Major Soil Nutrients

Just as you need nutrients to survive, so do plants. Plants obtain their nutrients from the soil they are planted in. Bad soil, sick plants. I found this out the hard way my first year planting. Because the top soil I bought for my raised beds came from a forest, I assumed my plants had all the nutrients they needed to thrive. My new plants told me otherwise.

Three weeks after planting my lettuce – about two to three weeks before expected harvest – it still looked like it had just come through the ground. My beets and turnips were spindly and weak, unable to hold up their own leaves. I knew something was wrong and a soil test confirmed it. Although my soil had plenty of potassium (thanks to the trees in the forest), it was totally deficient in nitrogen and phosphorus.

Plants need many nutrients to thrive, but the three main ones are nitrogen (N), phosphorus (P), and potassium (K). A deficiency in any of these nutrients will lead to problems in growth and fruit production.

NITROGEN:

Nitrogen is necessary for making chlorophyll – the substance that makes leaves green. It is responsible for lush, vigorous growth. A deficiency in nitrogen will cause the leaves to turn pale green or yellow, starting with the older leaves on the bottom of the plant. Plant growth will also slow down or stall, making an older plant appear to be much younger than it is.

PHOSPHORUS:

Phosphorus is necessary for root formation and growth, photosynthesis, and seed and fruit production. A deficiency in phosphorus will cause thin or weak stems, stunted growth, delayed maturity, and a reduction in flowering and fruit production. A severe deficiency will cause the leaves to turn bluish-green or have purple veins.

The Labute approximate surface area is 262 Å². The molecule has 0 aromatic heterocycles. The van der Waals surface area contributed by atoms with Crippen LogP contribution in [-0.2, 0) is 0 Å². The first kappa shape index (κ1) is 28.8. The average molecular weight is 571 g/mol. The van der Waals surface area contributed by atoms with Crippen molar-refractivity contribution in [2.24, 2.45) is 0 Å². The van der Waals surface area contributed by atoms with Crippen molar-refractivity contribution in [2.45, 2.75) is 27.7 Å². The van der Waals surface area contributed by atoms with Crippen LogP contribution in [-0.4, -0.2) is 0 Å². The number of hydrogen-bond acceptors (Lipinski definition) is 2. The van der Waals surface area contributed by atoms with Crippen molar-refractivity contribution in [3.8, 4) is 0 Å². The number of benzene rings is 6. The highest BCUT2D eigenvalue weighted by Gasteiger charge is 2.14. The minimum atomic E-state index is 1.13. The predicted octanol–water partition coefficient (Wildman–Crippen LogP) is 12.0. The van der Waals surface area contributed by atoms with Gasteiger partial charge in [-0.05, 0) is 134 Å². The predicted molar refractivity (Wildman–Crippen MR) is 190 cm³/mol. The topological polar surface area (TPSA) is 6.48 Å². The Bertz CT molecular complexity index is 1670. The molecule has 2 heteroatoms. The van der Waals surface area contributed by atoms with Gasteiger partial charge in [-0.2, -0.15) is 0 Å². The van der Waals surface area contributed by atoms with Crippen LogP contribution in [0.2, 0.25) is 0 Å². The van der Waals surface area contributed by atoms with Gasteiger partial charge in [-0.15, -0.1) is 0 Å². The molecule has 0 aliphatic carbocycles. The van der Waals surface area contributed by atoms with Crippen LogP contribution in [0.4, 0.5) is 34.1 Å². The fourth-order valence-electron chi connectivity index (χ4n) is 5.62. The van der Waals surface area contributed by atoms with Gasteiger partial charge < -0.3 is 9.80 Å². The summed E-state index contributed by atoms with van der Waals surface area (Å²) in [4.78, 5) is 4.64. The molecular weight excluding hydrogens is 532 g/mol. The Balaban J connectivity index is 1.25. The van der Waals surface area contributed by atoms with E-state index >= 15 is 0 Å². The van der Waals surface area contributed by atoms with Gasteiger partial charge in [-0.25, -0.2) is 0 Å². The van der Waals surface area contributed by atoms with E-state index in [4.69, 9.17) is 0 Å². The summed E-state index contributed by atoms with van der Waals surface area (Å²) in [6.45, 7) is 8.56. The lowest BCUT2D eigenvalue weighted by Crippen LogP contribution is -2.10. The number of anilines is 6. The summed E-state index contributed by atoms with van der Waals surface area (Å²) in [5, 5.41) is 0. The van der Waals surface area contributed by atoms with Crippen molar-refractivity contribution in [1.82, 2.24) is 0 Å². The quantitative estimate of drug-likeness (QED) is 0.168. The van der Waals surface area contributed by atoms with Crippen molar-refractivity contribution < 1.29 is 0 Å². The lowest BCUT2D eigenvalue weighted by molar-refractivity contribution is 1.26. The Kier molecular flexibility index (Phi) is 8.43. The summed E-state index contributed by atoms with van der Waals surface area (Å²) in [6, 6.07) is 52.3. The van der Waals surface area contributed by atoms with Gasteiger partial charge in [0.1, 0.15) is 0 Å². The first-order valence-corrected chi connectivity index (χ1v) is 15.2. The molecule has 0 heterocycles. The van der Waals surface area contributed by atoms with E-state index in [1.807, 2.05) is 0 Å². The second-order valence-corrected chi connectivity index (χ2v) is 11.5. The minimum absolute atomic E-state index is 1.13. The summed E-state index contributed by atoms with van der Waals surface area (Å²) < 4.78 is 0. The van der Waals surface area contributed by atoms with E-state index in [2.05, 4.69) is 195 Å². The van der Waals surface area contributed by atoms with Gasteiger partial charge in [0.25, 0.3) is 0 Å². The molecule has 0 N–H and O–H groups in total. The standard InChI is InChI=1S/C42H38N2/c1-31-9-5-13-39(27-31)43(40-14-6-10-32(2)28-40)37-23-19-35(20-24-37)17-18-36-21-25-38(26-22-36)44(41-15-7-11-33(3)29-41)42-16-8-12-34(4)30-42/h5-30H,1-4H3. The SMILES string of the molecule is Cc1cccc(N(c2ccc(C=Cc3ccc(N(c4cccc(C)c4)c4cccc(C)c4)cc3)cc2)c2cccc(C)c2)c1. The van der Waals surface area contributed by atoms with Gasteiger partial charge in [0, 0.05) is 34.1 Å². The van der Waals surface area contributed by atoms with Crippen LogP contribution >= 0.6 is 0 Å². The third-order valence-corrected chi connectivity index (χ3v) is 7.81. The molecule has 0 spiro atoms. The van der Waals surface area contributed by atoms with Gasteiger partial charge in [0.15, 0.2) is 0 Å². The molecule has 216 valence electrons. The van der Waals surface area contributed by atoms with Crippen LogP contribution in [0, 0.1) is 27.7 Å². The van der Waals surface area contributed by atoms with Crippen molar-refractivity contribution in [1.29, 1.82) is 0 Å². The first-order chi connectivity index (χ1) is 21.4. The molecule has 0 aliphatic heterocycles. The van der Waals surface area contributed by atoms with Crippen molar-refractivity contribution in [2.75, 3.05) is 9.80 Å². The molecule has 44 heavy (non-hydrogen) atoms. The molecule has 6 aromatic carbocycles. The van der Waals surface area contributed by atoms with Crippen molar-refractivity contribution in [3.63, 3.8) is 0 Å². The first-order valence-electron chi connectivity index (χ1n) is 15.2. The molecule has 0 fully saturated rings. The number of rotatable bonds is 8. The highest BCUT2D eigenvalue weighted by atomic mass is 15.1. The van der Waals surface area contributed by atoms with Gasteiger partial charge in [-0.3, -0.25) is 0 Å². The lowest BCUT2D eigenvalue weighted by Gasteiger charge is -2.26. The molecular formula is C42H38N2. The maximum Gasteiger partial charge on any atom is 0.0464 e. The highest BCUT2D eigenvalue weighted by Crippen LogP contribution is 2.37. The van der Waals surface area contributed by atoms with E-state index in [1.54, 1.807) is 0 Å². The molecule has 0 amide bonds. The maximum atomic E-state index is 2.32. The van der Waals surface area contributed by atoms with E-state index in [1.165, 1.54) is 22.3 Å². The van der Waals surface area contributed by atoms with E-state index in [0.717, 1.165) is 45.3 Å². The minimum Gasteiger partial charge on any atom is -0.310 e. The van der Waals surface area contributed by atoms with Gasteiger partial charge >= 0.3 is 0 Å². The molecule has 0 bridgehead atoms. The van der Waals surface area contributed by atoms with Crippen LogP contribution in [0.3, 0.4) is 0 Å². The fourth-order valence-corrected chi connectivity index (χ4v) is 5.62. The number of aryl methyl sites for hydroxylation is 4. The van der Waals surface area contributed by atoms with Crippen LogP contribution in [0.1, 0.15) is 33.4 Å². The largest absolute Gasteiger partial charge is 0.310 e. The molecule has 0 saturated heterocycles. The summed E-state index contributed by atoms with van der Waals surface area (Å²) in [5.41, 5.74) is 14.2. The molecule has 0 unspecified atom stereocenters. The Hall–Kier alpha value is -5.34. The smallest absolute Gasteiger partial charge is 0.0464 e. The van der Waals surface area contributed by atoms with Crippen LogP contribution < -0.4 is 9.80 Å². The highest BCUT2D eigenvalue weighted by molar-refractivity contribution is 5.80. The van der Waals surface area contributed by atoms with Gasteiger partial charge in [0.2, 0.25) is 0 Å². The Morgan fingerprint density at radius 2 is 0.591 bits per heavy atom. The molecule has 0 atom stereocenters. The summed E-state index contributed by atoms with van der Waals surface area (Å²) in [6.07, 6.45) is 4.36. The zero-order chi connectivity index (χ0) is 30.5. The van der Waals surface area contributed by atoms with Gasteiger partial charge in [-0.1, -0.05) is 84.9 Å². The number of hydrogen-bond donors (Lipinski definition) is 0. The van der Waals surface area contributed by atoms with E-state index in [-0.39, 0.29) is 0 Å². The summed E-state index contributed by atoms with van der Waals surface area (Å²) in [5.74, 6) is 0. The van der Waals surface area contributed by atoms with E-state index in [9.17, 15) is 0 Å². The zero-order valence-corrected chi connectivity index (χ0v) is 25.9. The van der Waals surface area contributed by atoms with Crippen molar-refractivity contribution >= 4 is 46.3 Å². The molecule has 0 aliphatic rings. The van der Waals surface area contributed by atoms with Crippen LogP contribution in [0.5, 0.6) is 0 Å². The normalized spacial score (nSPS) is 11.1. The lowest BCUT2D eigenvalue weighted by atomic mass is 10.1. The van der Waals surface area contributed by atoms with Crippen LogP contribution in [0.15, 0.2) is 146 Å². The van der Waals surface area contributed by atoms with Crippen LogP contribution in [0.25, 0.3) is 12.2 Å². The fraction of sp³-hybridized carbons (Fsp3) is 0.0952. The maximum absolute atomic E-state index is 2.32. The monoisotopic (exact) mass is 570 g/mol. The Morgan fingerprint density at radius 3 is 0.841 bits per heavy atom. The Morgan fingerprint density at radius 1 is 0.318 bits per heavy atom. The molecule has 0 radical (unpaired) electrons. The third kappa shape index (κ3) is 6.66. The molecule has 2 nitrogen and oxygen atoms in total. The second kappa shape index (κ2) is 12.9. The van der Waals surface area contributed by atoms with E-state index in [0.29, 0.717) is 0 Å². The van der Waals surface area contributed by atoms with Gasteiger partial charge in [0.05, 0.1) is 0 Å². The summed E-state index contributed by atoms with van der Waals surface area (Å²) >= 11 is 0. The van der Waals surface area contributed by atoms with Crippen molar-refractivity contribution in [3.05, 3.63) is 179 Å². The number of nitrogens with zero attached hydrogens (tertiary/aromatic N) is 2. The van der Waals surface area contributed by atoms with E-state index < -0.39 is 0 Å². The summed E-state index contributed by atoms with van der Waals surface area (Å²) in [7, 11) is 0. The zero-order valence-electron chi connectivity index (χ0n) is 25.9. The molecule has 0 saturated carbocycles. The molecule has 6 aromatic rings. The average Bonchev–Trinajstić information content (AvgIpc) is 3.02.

POTASSIUM:

Potassium – also known as potash – is necessary for the overall health of the plant. It keeps plants growing, helps with the plant’s response to drought conditions, and strengthens the plant’s immune system. It’s also responsible for the quality and flavor of the fruit. A deficiency in potassium will cause an increase in disease problems, quick wilting in dry spells, and poor quality fruit or fruit without good flavor. A severe deficiency can cause brown spots on leaves, yellowing leaf edges, or yellow or brown veins.

As you can see, some of the symptoms of deficiency are similar for each nutrient. The only way you can know for sure is by testing your soil. Testing before you plant is recommended, but sometimes you may have to test again if your plants aren’t growing well. With the test results, you will know what nutrients your soil needs.

You don’t have to be a botanist to know something isn’t right with your plants. Just spend a little time with them. They’ll tell you when they need help.

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